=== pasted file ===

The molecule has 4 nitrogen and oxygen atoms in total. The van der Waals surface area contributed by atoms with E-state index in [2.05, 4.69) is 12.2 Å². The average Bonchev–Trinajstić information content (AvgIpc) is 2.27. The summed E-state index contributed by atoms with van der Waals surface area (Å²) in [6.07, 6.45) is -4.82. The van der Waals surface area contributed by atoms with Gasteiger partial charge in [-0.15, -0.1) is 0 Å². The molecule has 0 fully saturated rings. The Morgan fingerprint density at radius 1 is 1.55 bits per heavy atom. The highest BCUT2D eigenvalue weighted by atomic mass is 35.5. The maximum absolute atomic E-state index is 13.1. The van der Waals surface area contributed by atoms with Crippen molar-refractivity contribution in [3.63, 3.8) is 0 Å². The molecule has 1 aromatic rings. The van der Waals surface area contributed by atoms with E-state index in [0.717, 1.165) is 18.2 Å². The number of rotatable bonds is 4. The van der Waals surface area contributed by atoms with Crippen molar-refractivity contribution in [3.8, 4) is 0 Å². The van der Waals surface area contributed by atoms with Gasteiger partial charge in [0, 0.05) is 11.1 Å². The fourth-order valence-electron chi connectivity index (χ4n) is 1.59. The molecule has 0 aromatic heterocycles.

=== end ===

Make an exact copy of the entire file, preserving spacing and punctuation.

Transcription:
The molecule has 4 nitrogen and oxygen atoms in total. The van der Waals surface area contributed by atoms with E-state index in [2.05, 4.69) is 12.2 Å². The average Bonchev–Trinajstić information content (AvgIpc) is 2.27. The summed E-state index contributed by atoms with van der Waals surface area (Å²) in [6.07, 6.45) is -4.82. The van der Waals surface area contributed by atoms with Gasteiger partial charge in [-0.15, -0.1) is 0 Å². The molecule has 0 fully saturated rings. The Morgan fingerprint density at radius 1 is 1.55 bits per heavy atom. The highest BCUT2D eigenvalue weighted by atomic mass is 35.5. The maximum absolute atomic E-state index is 13.1. The van der Waals surface area contributed by atoms with Crippen molar-refractivity contribution in [3.63, 3.8) is 0 Å². The molecule has 1 aromatic rings. The van der Waals surface area contributed by atoms with E-state index in [0.717, 1.165) is 18.2 Å². The number of rotatable bonds is 4. The van der Waals surface area contributed by atoms with Crippen molar-refractivity contribution in [3.8, 4) is 0 Å². The van der Waals surface area contributed by atoms with Gasteiger partial charge in [0, 0.05) is 11.1 Å². The fourth-order valence-electron chi connectivity index (χ4n) is 1.59. The molecule has 0 aromatic heterocycles.